Why I Don’t Talk to White People
A few years ago, I struggled through a date at an art museum, admiring, but mostly just trying to understand, the pieces comprising a feminist exhibit. The woman I was with, much more educated about the subject than I, offered informed viewpoints, helping to add a dimension to the work which I, nevertheless, never fully comprehended nor enjoyed.
However, my date said one thing which stuck with me years later:
“During the height of the feminist movement, some women moved to enclaves where they started new lives completely separate from men, even beginning relationships with women though they wouldn’t identify as gay.”
I wish I had been alert enough that night to ask my date for clarity. Rather, I instead wondered if I could ever hate women enough to start dating men because I didn’t want to be around them anymore.
Presently, I don’t think of hate as the chief catalyst behind women separating themselves from men. This is mostly because hate feels like clenching a muscle. Hate is work, and exhausting — like the reversal of your blood flow it’s such anathema to our natural state. Hate is so fatiguing I find its ability to exist in perpetuity almost inexplicable.
Yet, James Baldwin supplies insight when he says, “I imagine one of the reasons people cling to their hate so stubbornly is because they sense, once hate is gone, they will be forced to deal with pain.”
All I’m certain of is that hate is not why I don’t talk to white people — though I certainly don’t flinch when I meet someone who does hate white people.
All I’m certain of is that hate is not why I don’t talk to white people — though I certainly don’t flinch when I meet someone who does hate white people. I don’t feel any particular sense of loyalty toward, or need to defend, White America. Nor do I feel the need to explain why that is. But, psychologically speaking, I do seem to have shuffled off to an enclave.
Not talking to white people hadn’t always been my modus operandi. As a child, I’d play tag, swap lunches, or talk cartoons with everybody — although, I grew up poor and in the inner city, so there were fewer chances to talk to white people. Conversely, as a teen I didn’t really talk to anybody — but, now that I think about it, I was more social in the black church I attended than my prep school. Then, as an adult, I’d seemed to have hit a groove where my curiosity had taken the wheel and I was back to my general acceptance of whoever happened across my path.
Psychiatrist Erik Erikson’s eight stages of psychological development highlights the importance of intimacy for building a full, happy life. And intimacy is what I’ve predominantly cited as the chief impediment to my talking to white people. Intimacy with that community doesn’t appeal to me.
Intimacy can be challenging, especially in the Information Age where social media has blurred the lines between whom we are and how we present ourselves. Maybe my former Facebook friend who said anybody who would protest with Black Lives Matter should unfriend him was only grandstanding for his conservative social circles — nevertheless, I unfriended him anyway. And, truthfully, we were never really friends, just former co-workers, loosely hitched together by coding.
We are responsible for the communities we build around us, for the people we let in and those we keep out. I say that I don’t talk to white people because White America’s collective mindset is hostile toward people who look like me. But I could easily say, “I don’t talk to white people so White America’s collective mindset is hostile toward people who look like me,” because sometimes our actions feed our perspectives. And I am only certain of not always being certain of which side of the line I occupy.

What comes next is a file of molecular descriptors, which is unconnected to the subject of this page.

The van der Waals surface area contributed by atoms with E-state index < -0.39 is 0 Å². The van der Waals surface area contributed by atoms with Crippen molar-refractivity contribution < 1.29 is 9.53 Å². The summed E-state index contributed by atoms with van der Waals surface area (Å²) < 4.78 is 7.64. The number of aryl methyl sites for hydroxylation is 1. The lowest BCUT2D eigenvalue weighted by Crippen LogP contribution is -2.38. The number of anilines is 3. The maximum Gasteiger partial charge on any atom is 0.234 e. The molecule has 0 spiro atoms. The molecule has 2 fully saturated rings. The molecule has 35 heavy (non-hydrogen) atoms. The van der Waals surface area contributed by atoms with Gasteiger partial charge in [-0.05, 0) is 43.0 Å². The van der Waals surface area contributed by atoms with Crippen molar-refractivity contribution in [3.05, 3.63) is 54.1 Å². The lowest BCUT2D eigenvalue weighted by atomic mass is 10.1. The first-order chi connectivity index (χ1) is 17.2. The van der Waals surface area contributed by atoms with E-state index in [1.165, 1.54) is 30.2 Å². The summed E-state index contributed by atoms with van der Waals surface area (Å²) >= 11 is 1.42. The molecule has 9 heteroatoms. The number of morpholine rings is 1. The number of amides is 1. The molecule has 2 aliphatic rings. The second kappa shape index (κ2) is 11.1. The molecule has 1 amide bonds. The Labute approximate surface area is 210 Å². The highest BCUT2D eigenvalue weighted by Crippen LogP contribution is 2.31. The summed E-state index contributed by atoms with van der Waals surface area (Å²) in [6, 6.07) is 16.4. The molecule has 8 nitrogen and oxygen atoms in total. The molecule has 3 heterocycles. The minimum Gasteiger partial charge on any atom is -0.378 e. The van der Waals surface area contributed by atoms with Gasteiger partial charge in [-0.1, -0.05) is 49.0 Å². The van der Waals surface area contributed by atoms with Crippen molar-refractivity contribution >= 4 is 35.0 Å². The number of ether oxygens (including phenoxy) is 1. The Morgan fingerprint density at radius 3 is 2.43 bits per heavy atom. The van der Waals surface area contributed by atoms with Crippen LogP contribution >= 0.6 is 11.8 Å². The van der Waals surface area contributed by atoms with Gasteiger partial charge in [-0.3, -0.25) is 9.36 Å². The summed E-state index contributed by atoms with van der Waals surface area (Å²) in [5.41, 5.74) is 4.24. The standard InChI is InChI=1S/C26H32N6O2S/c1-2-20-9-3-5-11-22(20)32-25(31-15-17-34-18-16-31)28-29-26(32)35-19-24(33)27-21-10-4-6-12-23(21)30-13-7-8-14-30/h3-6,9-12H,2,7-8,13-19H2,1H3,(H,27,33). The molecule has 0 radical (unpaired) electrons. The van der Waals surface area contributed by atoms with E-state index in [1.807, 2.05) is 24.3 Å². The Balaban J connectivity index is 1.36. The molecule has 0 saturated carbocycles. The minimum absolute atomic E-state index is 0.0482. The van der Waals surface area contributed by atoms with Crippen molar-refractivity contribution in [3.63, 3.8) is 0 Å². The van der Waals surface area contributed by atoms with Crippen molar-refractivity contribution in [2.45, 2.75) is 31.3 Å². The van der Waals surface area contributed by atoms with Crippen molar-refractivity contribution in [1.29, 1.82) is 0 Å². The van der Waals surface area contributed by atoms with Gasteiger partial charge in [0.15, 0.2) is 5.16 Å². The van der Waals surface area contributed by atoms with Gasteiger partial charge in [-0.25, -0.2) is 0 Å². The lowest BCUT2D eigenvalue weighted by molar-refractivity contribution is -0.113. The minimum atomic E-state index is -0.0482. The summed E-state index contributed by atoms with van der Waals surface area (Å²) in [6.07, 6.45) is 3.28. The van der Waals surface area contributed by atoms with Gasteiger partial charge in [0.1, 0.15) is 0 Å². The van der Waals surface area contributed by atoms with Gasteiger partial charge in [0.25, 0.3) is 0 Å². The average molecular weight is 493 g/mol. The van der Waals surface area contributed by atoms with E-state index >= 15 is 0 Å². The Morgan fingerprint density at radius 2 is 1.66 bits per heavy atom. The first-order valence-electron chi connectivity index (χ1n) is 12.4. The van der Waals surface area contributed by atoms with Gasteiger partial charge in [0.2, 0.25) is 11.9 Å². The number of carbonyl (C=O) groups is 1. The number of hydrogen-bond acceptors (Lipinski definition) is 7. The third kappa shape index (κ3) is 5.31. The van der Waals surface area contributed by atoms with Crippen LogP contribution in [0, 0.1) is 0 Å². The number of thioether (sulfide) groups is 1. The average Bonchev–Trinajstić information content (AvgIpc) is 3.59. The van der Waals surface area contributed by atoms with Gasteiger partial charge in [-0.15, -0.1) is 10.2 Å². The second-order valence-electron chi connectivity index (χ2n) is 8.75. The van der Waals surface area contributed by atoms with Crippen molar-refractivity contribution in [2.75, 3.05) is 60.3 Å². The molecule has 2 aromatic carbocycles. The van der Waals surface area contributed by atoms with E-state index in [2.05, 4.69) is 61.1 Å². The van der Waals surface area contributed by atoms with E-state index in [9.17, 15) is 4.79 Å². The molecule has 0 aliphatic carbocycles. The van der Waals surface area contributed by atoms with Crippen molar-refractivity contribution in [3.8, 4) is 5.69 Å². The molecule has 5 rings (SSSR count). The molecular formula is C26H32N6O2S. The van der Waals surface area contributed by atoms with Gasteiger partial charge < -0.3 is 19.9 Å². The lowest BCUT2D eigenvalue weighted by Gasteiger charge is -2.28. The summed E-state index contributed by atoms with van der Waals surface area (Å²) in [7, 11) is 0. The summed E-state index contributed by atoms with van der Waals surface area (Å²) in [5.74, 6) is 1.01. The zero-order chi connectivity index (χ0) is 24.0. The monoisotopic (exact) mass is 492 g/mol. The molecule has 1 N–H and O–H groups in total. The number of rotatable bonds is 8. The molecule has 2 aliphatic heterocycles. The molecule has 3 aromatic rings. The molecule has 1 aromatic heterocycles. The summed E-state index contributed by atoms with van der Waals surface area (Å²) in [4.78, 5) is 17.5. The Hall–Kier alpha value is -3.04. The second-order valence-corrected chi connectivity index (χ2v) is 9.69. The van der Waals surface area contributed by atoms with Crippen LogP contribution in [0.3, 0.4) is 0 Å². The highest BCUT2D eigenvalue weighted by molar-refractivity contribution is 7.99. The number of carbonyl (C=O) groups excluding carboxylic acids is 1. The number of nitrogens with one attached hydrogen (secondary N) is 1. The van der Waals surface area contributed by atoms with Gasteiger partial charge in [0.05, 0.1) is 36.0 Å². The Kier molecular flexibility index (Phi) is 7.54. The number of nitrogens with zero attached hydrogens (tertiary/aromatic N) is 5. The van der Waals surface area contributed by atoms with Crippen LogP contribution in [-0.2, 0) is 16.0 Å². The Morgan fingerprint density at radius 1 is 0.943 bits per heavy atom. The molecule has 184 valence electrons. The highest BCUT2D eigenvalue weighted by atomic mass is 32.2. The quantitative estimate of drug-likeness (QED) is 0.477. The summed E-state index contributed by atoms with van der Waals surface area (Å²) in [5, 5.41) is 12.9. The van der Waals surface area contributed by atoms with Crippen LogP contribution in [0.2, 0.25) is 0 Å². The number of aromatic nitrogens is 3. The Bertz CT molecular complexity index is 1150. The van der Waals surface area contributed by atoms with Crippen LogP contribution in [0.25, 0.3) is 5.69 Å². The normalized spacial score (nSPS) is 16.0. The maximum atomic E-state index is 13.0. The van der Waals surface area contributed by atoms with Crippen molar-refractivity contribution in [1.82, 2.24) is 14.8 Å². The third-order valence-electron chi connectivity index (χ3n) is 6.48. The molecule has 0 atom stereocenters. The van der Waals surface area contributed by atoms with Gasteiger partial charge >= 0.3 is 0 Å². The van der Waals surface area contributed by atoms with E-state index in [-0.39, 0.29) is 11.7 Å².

A person may refuse to board an airplane because she thinks flying is too dangerous, while travelling via car is actually more lethal. But until she starts boarding airplanes and completing journeys through the sky, flying will always be the greater threat despite it being safer statistically. This is because all she’s ever known of air travel is to see it as likely death.
Initially, I thought I stopped talking to white people because White America is just awful, touting degrading stereotypes of people of color in entertainment, mitigating our murders at the hands of civil servants, et cetera. Now I just feel that White America is misguided, though still reductive, hurtful, and even deadly. But it is a necessary, though potentially dangerous, pursuit, to consider if White America is only harmful to me because I treat it as something that harms me.
Incidentally, the September 18, 2015 episode of HBO’s Real Time with Bill Maher inspired this essay. Listening to Maher’s panel of white men — Maher, Mark Cuban, George Pataki, and Chris Matthews — explain the prudence of arresting 14-year-old Ahmed Mohamed — because a teacher thought his science project might have been a bomb — was like watching a doctor tell a child, “You know, if you had only just killed yourself first, you wouldn’t be dealing with this pesky brain cancer.”
Have you ever had an imaginary conversation with a television show?
But it is a necessary, though potentially dangerous, mind game, to consider if White America is only harmful to me because I treat it as something that harms me.
White People Talking
Bill Maher: Look, this kid deserves and apology, no doubt about it … but could we have a little perspective about this? Did this teacher do the wrong thing?
Quentin Lucas, puzzled spectator: Glad you asked, Bill. Yes. The teacher was absolutely wrong.